Superkey for situations with your strong-willed child?

Have you been following along with this month’s emails?

I’ve had some amazing feedback on the actionable tips I give in these newsletters, and I’d love to know if you’ve tried out some of the tools and seen a positive impact from using them.

So far we’ve covered:

When people judge your parenting… – You can find that post HERE.

And last week we looked at why it’s not a great idea to take it personally when your kid yells at you and what you can do instead. – You can find that post HERE.

This week the subject is a superkey to unlocking the will of your strong-willed child.

Now when I say that, I don’t mean that we are going to stop them from being who they are.

They get to be who they are.

At some point in life that strong will is going to be an asset to them. It might help them to be true to their values or to stand up for themselves or to reach the goals that they dream of…

But day-to-day, that strong will can be hard to handle, especially when it’s used against you.

If you gave in to everything, your kid might be having Krispy Kreme donuts for breakfast while zoned out on computer games on a school day twenty minutes after the bus left for school.

When parents of strong-willed kids come to me, and they come to me often, they often find that they have resorted to bargaining and they know in their hearts that the bargaining isn’t a great long-term strategy.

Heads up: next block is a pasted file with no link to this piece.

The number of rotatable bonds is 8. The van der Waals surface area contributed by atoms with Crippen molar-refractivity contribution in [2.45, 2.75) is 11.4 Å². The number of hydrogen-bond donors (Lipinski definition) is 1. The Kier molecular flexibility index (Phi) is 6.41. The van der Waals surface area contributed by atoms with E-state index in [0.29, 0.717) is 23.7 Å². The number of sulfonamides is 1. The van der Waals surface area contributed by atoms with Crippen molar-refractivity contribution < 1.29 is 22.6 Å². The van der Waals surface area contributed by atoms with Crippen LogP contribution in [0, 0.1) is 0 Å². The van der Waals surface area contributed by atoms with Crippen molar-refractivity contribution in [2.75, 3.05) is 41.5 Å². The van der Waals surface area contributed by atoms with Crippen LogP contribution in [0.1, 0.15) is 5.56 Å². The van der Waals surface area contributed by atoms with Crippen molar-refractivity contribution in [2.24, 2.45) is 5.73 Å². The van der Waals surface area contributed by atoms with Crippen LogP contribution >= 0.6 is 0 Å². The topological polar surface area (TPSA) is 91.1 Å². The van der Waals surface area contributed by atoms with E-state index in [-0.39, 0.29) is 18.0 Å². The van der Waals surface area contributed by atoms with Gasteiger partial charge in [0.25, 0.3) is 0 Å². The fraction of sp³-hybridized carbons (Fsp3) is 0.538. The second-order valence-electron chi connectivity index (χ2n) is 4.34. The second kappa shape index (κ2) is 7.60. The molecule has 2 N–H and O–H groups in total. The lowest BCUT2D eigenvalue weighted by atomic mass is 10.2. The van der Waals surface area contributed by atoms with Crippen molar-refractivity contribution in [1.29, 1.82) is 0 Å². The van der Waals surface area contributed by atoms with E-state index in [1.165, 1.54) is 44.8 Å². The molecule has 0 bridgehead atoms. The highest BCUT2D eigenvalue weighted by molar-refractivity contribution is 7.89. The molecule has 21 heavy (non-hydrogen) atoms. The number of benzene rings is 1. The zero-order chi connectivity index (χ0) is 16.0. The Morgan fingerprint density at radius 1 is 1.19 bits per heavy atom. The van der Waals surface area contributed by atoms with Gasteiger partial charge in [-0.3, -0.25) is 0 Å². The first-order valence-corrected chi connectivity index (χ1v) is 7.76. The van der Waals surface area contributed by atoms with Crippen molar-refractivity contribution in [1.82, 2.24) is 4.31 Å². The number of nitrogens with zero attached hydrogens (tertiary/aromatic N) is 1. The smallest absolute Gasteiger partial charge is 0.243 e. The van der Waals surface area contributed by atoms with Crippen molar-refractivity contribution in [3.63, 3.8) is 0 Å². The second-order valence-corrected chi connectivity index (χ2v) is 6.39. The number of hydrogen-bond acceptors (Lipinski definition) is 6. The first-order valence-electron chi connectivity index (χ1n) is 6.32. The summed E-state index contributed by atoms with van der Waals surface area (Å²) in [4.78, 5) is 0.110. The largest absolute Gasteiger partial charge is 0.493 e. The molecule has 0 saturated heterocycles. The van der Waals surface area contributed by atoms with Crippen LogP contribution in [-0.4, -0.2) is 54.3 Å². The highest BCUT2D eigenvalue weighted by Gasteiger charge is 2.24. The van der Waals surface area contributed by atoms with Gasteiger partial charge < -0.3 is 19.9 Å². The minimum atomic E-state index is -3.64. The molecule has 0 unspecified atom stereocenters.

I realize that if you’re in the pattern of bargaining, it can be hard to move to a new way of doing things right away.

But as much as you can, I want you to consider moving away from bargaining, and moving over to a place of choices.

Being in a place of choices is a key for parents of strong-willed kids.

Strong-willed kids often times really need choices.

It helps them feel more in control. It really helps them with feeling they are being allowed to be themselves.

Here are some simple examples…

One would be, ‘do you want toast with butter this morning or a breakfast sandwich?’

Here’s another:

‘Do you want to brush your teeth now, or in five minutes?’

And another…

‘Okay, we’re gonna cross the street. Do you wanna hold my hand, or hold my pant leg?’

Giving your kid choices is going to cut down on the no’s because it’s not breakfast sandwich or no, it’s breakfast sandwich or toast.

As long as you can live with either one of those, whether it’s like, I don’t care if I make a breakfast sandwich or toast, I don’t care if you hold my hand or my pant leg. It’s a win.

You’re creating situations where your kid can be successful and can win.

A wonderful mom I was working with said to me ‘Hey but Lisa, what do I do if my son doesn’t want one of the breakfast options? Do I give him another two?’

Well here’s my thought on that…

You are not running a diner. 🙂

If you’ve made your options, then the next step would be to say, ‘Well, these are the options buddy.’

Sometimes they don’t know what they want, or they’re not ready, or they need a minute to process.

I don’t know about you but, if my husband asks me what do you want for dinner tonight, I don’t always have the answer front and center. Sometimes I need a few minutes.

I think to myself, ‘I don’t know what I want. Do I want sushi, do I want Mexican, do I want soup, do I want to just get something quick?’

Your kid might not know what choice they want to choose at that moment.

Then you just calmly say ‘Alright, well let me give you a moment to think about it, and I’ll ask you again.’

Choices are a superkey for parents of strong-willed kids.

Start small, see what happens.

Until next week,



About the author

Lisa Smith

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